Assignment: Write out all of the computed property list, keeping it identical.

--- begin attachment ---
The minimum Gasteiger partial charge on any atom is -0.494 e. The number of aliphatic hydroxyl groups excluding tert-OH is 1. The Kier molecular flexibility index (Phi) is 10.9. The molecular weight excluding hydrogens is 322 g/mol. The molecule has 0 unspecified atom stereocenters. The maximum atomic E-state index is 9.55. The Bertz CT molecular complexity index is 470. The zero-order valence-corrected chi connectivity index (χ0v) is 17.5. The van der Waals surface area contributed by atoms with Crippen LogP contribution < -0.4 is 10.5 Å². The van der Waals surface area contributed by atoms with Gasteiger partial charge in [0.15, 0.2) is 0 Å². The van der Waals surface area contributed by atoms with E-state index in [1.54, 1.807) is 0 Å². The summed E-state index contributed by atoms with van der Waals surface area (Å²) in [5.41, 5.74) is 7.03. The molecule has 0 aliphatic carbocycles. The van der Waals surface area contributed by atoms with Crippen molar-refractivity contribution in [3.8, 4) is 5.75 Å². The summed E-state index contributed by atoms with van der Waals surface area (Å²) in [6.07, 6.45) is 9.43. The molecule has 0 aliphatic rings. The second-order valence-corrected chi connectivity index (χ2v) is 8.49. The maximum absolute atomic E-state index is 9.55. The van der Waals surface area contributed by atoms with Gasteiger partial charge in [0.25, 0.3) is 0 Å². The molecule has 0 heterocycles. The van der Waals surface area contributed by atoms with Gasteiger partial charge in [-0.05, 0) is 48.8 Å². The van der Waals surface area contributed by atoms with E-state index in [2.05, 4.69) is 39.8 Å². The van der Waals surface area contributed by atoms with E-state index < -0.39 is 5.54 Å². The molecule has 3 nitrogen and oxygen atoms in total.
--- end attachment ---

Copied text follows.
The minimum Gasteiger partial charge on any atom is -0.494 e. The number of aliphatic hydroxyl groups excluding tert-OH is 1. The Kier molecular flexibility index (Phi) is 10.9. The molecular weight excluding hydrogens is 322 g/mol. The molecule has 0 unspecified atom stereocenters. The maximum atomic E-state index is 9.55. The Bertz CT molecular complexity index is 470. The zero-order valence-corrected chi connectivity index (χ0v) is 17.5. The van der Waals surface area contributed by atoms with Crippen LogP contribution < -0.4 is 10.5 Å². The van der Waals surface area contributed by atoms with Gasteiger partial charge in [0.15, 0.2) is 0 Å². The van der Waals surface area contributed by atoms with E-state index in [1.54, 1.807) is 0 Å². The summed E-state index contributed by atoms with van der Waals surface area (Å²) in [5.41, 5.74) is 7.03. The molecule has 0 aliphatic carbocycles. The van der Waals surface area contributed by atoms with Crippen molar-refractivity contribution in [3.8, 4) is 5.75 Å². The summed E-state index contributed by atoms with van der Waals surface area (Å²) in [6.07, 6.45) is 9.43. The molecule has 0 aliphatic rings. The second-order valence-corrected chi connectivity index (χ2v) is 8.49. The maximum absolute atomic E-state index is 9.55. The van der Waals surface area contributed by atoms with Gasteiger partial charge in [0.25, 0.3) is 0 Å². The molecule has 0 heterocycles. The van der Waals surface area contributed by atoms with Gasteiger partial charge in [-0.05, 0) is 48.8 Å². The van der Waals surface area contributed by atoms with E-state index in [2.05, 4.69) is 39.8 Å². The van der Waals surface area contributed by atoms with E-state index < -0.39 is 5.54 Å². The molecule has 3 nitrogen and oxygen atoms in total.